DON CUPITT

 

Is it possible for people, and even for a whole society, to lose faith in God? ... [If] it happens, [it is] not primarily because something they used to think existed does not after all exist, but because the available language about God has been allowed to become too narrow, stale and spiritually obsolete ... the work of creative religious personalities is continually to enrich, to enlarge and sometimes to purge the available stock of religious symbols and idioms ... (The Sea of Faith, 1984)


DENNIS NINEHAM

 

... people of different periods and cultures differ very widely; in some cases so widely that accounts of the nature and relations of God, men and the world put forward in one culture may be unacceptable, as they stand, in a different culture ... a situation of this sort has arisen ... at about the end of the eighteenth century a cultural revolution of such proportions broke out that it separates our age sharply from all ages that went before (The Use and Abuse of the Bible, 1976)


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The Return of the Great Questions

Don Cupitt contributed this talk to the 2004 Sea of Faith United Kingdom national conference.

Writing in the late 1880s, Nietzsche suddenly pauses and says to himself: "What a lot of nineteenth centuries there are, waiting to be described by historians in the future!" 

He has recognized that modern society is so large-scale, so hugely productive and destructive, and containing so many conflicting forces, that many, many different interpretations of it are always possible. We never reach a final view of its worth, or in what direction it is all heading.

The ambiguity persists. There always have been, and there still are, both people for whom the Victorian age was a period of great moral assurance, energetic, confident and expansionist, and also people for whom the whole period was clouded by anxiety and depression over the loss of religious faith, "the decline of the West", and looming nihilism.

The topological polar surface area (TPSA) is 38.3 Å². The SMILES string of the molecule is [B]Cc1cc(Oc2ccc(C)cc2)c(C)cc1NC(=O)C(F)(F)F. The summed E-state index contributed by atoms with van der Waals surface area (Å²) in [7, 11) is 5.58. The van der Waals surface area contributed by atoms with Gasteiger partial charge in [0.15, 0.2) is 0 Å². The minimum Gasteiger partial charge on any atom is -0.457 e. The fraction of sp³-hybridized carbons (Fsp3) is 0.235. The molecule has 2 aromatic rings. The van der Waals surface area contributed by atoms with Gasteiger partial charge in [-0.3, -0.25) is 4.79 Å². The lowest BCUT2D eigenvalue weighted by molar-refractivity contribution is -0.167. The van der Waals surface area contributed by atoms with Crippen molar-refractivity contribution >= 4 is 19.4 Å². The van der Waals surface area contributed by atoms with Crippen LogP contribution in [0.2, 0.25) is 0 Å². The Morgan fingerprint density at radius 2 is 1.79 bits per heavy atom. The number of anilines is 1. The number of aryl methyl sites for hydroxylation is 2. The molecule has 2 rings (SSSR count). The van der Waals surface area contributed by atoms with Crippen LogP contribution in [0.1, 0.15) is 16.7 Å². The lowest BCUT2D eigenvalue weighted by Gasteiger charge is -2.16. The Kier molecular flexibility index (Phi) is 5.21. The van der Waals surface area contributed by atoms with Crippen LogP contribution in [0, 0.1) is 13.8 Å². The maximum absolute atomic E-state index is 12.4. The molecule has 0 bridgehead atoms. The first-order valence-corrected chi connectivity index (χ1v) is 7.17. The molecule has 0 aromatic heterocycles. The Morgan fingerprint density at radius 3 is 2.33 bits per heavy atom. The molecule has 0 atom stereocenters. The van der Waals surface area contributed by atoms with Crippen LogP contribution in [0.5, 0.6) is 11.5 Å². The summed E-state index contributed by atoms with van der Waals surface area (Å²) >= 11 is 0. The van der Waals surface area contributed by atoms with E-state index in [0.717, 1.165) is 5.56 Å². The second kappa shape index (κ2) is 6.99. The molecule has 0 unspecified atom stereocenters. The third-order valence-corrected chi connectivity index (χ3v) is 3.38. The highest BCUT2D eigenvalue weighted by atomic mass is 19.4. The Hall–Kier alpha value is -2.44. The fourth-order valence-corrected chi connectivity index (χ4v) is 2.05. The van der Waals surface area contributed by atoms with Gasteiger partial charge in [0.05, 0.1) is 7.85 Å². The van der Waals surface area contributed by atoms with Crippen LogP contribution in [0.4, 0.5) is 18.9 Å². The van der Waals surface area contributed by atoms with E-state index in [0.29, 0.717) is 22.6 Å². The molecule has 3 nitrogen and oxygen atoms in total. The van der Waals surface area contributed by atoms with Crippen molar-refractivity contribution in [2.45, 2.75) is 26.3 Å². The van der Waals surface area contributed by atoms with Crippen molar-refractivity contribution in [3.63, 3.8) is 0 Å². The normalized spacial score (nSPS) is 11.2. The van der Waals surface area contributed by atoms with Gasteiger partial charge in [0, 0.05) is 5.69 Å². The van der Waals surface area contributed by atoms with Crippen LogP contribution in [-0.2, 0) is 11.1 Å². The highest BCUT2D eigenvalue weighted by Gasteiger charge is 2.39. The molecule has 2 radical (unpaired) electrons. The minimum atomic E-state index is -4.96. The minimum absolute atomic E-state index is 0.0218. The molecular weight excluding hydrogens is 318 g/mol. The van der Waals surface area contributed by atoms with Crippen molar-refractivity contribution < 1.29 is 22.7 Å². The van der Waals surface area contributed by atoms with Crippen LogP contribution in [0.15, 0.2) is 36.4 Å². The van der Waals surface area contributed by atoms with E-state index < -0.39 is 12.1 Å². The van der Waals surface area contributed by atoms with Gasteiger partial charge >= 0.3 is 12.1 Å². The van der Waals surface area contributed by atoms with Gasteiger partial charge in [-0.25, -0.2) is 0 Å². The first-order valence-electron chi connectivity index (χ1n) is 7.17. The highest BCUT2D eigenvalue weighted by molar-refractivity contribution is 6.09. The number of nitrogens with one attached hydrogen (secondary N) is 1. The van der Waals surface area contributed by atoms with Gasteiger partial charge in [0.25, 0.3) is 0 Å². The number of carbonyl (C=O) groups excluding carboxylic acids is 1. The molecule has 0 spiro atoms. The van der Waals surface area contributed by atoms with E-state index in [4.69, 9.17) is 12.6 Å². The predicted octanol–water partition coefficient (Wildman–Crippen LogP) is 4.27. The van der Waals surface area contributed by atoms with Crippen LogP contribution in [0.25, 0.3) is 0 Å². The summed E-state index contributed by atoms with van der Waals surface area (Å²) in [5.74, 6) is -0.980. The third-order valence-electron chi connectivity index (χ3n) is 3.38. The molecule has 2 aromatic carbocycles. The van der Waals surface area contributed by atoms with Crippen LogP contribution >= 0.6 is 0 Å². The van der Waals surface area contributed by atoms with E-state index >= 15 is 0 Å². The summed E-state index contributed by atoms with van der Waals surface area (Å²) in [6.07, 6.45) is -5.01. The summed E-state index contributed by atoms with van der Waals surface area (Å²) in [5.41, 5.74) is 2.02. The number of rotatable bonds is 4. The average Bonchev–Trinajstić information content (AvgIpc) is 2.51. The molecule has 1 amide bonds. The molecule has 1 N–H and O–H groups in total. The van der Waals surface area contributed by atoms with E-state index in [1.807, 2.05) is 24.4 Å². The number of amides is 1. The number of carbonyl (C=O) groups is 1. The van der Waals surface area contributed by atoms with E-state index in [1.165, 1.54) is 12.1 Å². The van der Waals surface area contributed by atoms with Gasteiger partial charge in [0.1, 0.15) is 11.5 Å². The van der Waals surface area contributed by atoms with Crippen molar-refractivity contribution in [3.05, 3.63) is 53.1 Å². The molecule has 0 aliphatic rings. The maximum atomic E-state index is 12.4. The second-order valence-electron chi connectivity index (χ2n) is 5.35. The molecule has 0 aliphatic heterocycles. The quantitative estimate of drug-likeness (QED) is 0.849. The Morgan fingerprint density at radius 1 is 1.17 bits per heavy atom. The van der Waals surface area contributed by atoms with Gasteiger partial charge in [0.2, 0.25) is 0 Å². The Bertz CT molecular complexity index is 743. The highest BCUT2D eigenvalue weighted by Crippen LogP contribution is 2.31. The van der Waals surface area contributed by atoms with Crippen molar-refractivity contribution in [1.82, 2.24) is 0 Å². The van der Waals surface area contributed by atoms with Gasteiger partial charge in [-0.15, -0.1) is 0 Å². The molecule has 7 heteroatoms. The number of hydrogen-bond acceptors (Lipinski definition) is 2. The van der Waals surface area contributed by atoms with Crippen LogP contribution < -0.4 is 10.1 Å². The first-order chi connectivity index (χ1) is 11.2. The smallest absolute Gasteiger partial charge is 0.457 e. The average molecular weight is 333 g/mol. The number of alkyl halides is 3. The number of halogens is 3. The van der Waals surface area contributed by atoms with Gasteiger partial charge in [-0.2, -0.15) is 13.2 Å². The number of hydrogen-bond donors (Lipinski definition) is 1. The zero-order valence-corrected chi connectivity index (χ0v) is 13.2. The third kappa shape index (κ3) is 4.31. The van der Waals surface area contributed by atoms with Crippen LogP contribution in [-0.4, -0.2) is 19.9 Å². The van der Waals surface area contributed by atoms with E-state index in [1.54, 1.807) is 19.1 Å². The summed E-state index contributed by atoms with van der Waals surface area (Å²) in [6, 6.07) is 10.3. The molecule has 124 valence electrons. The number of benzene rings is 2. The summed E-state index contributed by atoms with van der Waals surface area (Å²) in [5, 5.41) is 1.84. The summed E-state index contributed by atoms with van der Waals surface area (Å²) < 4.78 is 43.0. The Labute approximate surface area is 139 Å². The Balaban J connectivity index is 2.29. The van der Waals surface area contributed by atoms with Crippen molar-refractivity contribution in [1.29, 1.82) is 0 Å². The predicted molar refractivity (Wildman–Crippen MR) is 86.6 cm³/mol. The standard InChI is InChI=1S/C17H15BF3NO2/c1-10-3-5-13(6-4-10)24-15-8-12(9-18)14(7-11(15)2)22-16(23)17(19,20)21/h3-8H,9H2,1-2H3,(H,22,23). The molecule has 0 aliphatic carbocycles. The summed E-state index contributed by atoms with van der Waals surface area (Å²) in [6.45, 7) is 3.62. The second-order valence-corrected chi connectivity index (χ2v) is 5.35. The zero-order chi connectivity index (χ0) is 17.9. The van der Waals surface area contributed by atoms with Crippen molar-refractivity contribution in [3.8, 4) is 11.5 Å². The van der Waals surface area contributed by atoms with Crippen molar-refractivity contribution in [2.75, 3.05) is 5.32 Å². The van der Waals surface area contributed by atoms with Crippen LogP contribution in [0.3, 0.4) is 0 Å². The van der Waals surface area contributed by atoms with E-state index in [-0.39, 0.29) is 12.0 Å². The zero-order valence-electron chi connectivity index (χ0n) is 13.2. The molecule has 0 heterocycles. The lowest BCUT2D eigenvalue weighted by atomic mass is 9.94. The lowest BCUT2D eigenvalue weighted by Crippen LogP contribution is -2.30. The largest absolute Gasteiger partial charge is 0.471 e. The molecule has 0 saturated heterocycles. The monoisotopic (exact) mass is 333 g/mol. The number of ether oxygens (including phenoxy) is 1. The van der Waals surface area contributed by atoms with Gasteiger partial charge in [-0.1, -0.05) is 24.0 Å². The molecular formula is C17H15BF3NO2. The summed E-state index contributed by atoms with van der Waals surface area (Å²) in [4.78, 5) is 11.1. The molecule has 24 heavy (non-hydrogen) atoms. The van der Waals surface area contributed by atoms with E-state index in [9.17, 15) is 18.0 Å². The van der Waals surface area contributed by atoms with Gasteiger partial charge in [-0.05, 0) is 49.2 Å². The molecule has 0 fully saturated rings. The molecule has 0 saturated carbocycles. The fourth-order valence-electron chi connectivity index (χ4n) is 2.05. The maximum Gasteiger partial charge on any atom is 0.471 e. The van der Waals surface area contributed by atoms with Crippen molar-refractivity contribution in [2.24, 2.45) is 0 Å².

Now that we are in a position to look back on it, the twentieth century presents us with all the same difficulties in even more acute form. On the one hand, it was by far the most productive period human beings have known. 

As average life-expectancy in a country such as this one rose during the nineteenth century from around 28 to 48 years, so during the twentieth century it rose again, from around 48 to 78 years, with enormous increases in the availability to all of easy access to cultural resources, and cheap transport and communications. Adding in great advances in medicine and public health, the average life has become far longer, more prosperous and culturally richer than ever before. 

Yet at the same time the twentieth was also much the most destructive century, ravaged by the decline of religion and the clash of violent secular political ideologies, and severely threatened by overpopulation and degradation of the environment. Even more than the nineteenth, the twentieth century has seen a constant storm of change, and a continuous controversy between optimistic and pessimistic interpretations of what's been happening and where we are all heading.

Some things in the late twentieth century were quite new. After about 1950, the whole of cultural life was increasingly guided by the mass media. After about 1960 the transmission of culture, faith and values through the family and religious institutions almost ceased, and instead young people came to draw their world-view and their values from the media in general, and from pop music in particular.